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Before I decided to get up and welcome the morning sun, I had been tossing and turning, in and out of sleep; searching for a combination of perfect pillow placement and blanket coverage to become comfortable enough to remain asleep. I found myself in total control of my dream, in a semi-conscious state, feeling comfort knowing that I was in my own bed. In the dream I was needing to get a way from what could have been the cops. A urge to take off in a sprint engulfed my entire body and I still can feel the remnants of the tension in my shoulders.

It felt like I was trying to run with a parachute attached to my back, as I strained to gain momentum, I slowed down to the point that I could barely pass the people in the crowd just standing there. I just wanted to run faster. I desperately ache for the scenery to streak past, I fought with my legs to work harder, to put more distance between me and the people I was getting chased by. I was being restrained by a power greater than I.

I look back. There are many more men in black suits now and they're closing in on my position. I learn by running backwards the things started passing by at a faster rate. "I can get a way easily now," I thought. I can feel my body becoming relaxed, the dream fades. Nothing is in my memory then the dream picks up again with me running really slow again, for what ever reason because it doesn't seem that I'm being chased anymore. I end up where I started with the same background as before. I had ran in a circle.

I can't explain the great anguish for me to push my body to over come this barrier of not being able to run. I don't know why I have these dreams about my legs, or for that matter why I have fighting dreams where I have the same problem with my fists not moving at the proper speed. If only I could use this motivation I have in my dreams when I'm a wake to get other things done. I can just about imagine what could happen. I can only imagine.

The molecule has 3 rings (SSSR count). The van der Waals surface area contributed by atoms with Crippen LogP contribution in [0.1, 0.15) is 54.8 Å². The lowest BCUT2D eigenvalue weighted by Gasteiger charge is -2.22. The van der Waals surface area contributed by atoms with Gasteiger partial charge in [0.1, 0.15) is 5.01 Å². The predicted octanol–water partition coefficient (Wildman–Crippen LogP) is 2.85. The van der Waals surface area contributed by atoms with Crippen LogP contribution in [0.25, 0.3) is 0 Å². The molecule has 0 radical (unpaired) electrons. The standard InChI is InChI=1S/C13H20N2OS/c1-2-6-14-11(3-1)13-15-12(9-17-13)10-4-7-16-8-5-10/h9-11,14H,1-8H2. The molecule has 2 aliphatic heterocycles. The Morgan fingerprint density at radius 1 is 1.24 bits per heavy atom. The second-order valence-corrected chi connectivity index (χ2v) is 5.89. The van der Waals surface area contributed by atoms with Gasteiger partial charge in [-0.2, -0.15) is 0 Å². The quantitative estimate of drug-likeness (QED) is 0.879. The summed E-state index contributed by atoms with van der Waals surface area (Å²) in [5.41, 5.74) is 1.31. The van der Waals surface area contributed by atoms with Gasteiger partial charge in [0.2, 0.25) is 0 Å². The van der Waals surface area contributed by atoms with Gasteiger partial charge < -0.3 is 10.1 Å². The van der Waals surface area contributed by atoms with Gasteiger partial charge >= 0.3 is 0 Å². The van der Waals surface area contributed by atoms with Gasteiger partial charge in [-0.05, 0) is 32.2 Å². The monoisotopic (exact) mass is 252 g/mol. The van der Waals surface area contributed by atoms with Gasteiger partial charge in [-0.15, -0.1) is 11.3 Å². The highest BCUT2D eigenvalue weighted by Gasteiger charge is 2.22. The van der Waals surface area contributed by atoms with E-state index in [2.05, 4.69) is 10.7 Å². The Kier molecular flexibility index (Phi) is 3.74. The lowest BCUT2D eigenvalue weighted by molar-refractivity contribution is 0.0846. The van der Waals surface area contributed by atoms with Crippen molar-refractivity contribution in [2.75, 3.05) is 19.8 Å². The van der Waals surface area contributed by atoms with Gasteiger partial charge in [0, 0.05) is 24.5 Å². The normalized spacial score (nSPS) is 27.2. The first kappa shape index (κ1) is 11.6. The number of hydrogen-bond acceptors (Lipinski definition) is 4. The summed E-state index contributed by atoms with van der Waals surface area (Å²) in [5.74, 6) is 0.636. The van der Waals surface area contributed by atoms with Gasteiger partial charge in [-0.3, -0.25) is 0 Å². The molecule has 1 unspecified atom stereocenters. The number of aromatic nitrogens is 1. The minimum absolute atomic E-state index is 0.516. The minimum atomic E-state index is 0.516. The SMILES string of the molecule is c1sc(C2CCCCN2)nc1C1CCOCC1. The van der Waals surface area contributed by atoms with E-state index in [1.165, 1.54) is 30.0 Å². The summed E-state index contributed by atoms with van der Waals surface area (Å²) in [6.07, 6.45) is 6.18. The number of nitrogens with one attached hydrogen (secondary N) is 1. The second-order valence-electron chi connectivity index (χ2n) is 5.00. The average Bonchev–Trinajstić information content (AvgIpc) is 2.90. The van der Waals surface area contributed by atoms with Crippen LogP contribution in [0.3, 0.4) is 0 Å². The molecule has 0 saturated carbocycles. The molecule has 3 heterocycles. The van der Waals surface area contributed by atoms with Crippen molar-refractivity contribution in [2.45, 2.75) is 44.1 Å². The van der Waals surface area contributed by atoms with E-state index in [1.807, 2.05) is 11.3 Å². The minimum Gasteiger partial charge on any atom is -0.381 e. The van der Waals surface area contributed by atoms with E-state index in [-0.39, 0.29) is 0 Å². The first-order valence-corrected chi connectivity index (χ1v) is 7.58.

December 19, 2007

Notes on a nodecast

So I had an inkling to do a node reading, and settled on Antarctica: Life in a dream wonderous. Then timed my first reading. Revise, rethink. Find a SHORT iceowl-Antarctica node. Time it. Edit it down still further. Get some bright ideas about mixing in sound effects. Tinker a little...

iceowl gave his blessing back in June.
But I managed to finish while it was still the International Polar Year.
Thomas Crean's South Pole Inn still operates in Co. Kerry. Must stop in sometime.
Recorded on a Nokia N-Gage, Audacity on Alicia the iMac, and assorted utilities (SoundFlower, SoundConverter), and occasionally Jellybaby on my lap. Assorted sound samples from therecordist.com, The Thing trailer, X-Com, Amazon previews, and Sigur Ros ("Dogun" and "Staralafur", as introduced to me by CoolBeans).

With no further ado: Aurora Australis (Antarctic-Jelly-McMurdo-Flurry Remix)

(pending the release of Heisenberg's next episode, naturally.)

I've recently learned Jeff Buckley's 'Hallelujah' and, God, I love playing it, atheist that I am.

It was onshore today, so hang gliding from Marshall Peak and Crestline was doable and it was actually really good soaring for December. I hiked in from the highway with Dexa (while the others drove in) and though the 25-minute hike meant I was sweaty and clammy in the breeze at Marshall Peak where we set-up our hang gliders, it was cool. I'm fat and need the exercise; Dexa's fit and exercises to keep it that way. Dexa's husband, my co-worker, Peter, had laid out our gear and started setting up Dexa's glider and then his. The hiking warm-up meant that I was already keyed-up and focused before I got in the air; I think it helped.

So there was plenty of lift and there were many hang glider and paraglider pilots out enjoying the conditions. I got high and tried to go back to the higher Crestline ridge, but there wasn't much wind back there, so I turned tail and ran back to the front range of hills. Still fun trying. Did many circles in weak lift near the low hillsides while a crowd of gliders soared above the ridges hundreds of feet above me. Eventually, as I hit 1,000 AGL and prepared to land, I bumbled into a strong thermal and I climbed back up to 4,000 feet MSL (launch height) and then even higher. I thought I'd been flying for an hour and a half at least, but it had only been 45 minutes. That's when you know you're having fun.

Tried for that high ridge again, but didn't find the lift back there. Enjoyed the view for a bit and then went in and landed, 1:10 after launching. Walked around the LZ talking to the other pilots about how great it was. Packed up my glider, etc.

 

Excellent Day!

 

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